Speaking to InfoMigrants, Gorden Isler, executive board member of the German rescue charity Sea-Eye, warned that such a coalition "would follow the policies and ideas of the Conte government," which was in office from 1 June 2018 to 5 September 2019, and might possibly adopt even more radical approaches.
Adding that "such a government is likely to escalate the repulsion and deterrence of people seeking protection to unimaginable levels, perhaps going even further than state actors in Greece," Isler said that a right-wing government will "do everything to reduce the number of arrivals of protection seekers in Italy in order to keep its promise to the voters."
Meloni's government would not be alone in seeking to preserve EU cashflows while keeping migrants and asylum seekers from reaching EU borders. However, her particular approach is likely to have significantly higher humanitarian consequences, given Italy's geographic location.
Many of Meloni's policies are in line with the governing nationalist right in Poland and the far-right Sweden Democrats, who belong to the European Conservatives and Reformists group, which she has been leading since 2020. As more European countries appear to elect far-right leaders, this will likely have major implications on the overall approach of the EU towards asylum seekers and migrants.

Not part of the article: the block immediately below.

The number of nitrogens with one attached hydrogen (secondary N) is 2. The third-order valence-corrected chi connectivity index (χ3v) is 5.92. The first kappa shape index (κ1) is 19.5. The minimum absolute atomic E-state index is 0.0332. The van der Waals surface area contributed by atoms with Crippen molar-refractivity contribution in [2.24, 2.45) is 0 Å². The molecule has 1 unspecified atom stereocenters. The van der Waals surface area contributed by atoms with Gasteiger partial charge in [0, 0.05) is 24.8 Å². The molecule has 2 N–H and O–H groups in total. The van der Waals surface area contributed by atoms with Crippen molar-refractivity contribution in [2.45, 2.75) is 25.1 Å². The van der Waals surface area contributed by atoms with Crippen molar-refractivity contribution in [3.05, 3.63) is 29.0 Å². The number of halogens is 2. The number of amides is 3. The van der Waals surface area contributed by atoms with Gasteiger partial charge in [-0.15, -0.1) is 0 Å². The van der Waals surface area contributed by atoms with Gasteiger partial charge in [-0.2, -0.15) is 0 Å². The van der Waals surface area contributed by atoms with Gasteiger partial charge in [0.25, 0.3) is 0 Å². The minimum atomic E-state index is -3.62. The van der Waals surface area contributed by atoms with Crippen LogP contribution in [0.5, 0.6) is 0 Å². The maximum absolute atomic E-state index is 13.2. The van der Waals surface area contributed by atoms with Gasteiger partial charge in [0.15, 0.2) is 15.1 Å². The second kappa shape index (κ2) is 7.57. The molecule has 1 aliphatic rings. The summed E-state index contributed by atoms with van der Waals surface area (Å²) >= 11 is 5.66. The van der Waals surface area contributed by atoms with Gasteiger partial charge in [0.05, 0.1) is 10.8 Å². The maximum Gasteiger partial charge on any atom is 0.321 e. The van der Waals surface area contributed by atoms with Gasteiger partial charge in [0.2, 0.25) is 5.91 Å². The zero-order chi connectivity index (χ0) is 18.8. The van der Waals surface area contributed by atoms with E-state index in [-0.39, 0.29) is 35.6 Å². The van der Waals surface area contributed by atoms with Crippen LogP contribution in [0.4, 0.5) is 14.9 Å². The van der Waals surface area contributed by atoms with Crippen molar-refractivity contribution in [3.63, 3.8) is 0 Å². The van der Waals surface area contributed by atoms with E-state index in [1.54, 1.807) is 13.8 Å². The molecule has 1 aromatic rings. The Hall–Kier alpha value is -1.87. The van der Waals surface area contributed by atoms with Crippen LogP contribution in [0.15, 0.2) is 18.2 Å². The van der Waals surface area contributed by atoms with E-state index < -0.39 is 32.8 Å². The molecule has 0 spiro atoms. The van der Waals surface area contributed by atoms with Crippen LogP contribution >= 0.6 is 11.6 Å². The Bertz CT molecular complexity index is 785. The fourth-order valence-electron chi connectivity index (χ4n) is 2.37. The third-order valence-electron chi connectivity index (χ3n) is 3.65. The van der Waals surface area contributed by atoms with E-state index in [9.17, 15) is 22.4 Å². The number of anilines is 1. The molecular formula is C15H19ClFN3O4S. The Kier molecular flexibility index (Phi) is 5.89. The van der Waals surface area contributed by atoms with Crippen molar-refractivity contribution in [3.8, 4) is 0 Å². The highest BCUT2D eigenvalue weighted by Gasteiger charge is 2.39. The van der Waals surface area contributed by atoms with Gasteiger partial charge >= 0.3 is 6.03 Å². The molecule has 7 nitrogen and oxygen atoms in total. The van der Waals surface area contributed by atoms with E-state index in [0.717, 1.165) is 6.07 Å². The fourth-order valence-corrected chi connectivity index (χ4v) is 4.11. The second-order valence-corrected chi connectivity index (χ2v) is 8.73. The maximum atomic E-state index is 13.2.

Violence against migrants on the rise
In recent months there have been a number of violent attacks against migrants in Italy, including the murder of 39-year-old Nigerian street vendor Alika Ogorchukwu, who was beaten to death in broad daylight in the center of the central Italian town of Civitanova Marche at the end of July. Following his death, hundreds of people marched through the streets of the town, demanding justice for the migrant.
This kind of violence against migrants is part of an increasing trend in recent years, with growing public discontent relating to economic woes across the nation, especially the poorer countryside. Many young Italians continue to leave rural areas to seek employment and economic opportunities in bigger cities or in other European countries. This migration phenomenon among Italians is also partly feeding the animosity expressed towards immigrants from abroad.